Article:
Don’t forget to thank a nurse today! Retweet if you are thankful for a nurse in your life #NursesWeek
@InformedNurse Wow! Take a look at this list of job responsibilities for nurses back in 1887. Times have sure changed!
We promoted a company-wide event called “You Are a Lifesaver”, where we literally handed out the candies symbolically representing our gratitude for their job and also provided bulletin boards where patients can post thank you notes and pictures. Our patients are really excited that they will be able to express their love and appreciation for their favorite nurse/s. Some of the pictures of the week will be posted on Facebook, so check us out. You may also vote for your favorite nurse HERE!
In honor of National Peanut Month, we decided to forget for a moment about the peanut’s allergic attributes and celebrate it through the life and discoveries of George Washington Carver. This American scientist, educator, botanist and inventor was born into slavery in Missouri in the middle of the 19th century.
With his own merits, honors and dedication he acquired the best college education you could possibly achieve in those times. His main goal as a researcher was to find alternate crops from cotton for farming families to have different forms of nutrition and personal sustainability. His techniques were intended to replenish soils depleted by continuous planting of cotton. Among the most commonly known “cotton substitutes” are corn, soy, sweet potatoes and peanuts. With the implementation of new crops, his research laboratory promoted applications and recipes of them to stimulate the farm-based economy of the South.
George Washington Carver published 44 practical bulletins for farmers with 100 food recipes containing peanuts.
100 are the accounted for products born from his research that were useful for the survival of farming families during the famine of the early 1920’s, when cotton crops where destroyed by an epidemic.
He was accepted as a member of the Royal Society of Arts in England; met with three American presidents (T. Roosevelt, C. Coolidge and F.D. Roosevelt) who recognized his results; studied with the Crown Prince of Sweden, and had a dedicated newspaper column called “Professor Carver’s Advice”.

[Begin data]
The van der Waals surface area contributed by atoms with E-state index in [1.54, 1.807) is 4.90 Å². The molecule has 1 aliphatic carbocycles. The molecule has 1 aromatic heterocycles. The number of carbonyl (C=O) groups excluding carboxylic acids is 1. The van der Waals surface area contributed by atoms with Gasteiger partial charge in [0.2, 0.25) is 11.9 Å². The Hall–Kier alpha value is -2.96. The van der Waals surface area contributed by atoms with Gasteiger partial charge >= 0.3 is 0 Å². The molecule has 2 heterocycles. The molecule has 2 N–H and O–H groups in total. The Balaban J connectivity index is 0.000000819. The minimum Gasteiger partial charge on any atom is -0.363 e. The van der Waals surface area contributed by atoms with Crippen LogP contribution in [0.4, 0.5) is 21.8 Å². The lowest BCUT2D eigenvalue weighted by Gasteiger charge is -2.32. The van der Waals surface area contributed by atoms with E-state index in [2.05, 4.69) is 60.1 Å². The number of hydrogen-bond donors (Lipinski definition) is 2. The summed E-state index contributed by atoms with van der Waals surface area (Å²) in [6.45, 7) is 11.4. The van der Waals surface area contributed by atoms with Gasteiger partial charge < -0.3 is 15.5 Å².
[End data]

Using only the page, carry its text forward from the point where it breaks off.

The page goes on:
At Florida Center For Allergy & Asthma Care we are serious about our patients’ well-being and education of all things allergy and asthma; however, taking into account that February was Black History Month and March is National Peanut Month we thought it appropriate to feature George Washington Carver and recognize his amazing efforts and contributions to our nations’ history.
It happened overnight, but the opening of office #17, North Miami Beach, feels like the blissful, nurtured birth of a newborn. The official birth-date is Monday February 13, 2012 and we can honestly say it’s been love at first sight for all of us at Florida Center For Allergy & Asthma Care.
We are honored to have been chosen by Dr. Krayanek, one of our former associates, to lead his office upon his retirement. We very much look forward to meeting his patients and helping them… Breathe Easy Once Again!
Despite the challenges of today’s economy, Florida Center For Allergy & Asthma Care continues its strategic growth and authoritative presence throughout South Florida. Our goal is to continue offering the best quality and friendly care to address the health needs of our community neighbors. Florida Center For Allergy & Asthma Care is the largest practice of its kind serving South Florida for the past 38 years!
Address: 16401 NW 2nd Avenue | Suite 201 | North Miami Beach, FL 33169
Phone: (305) 945-4131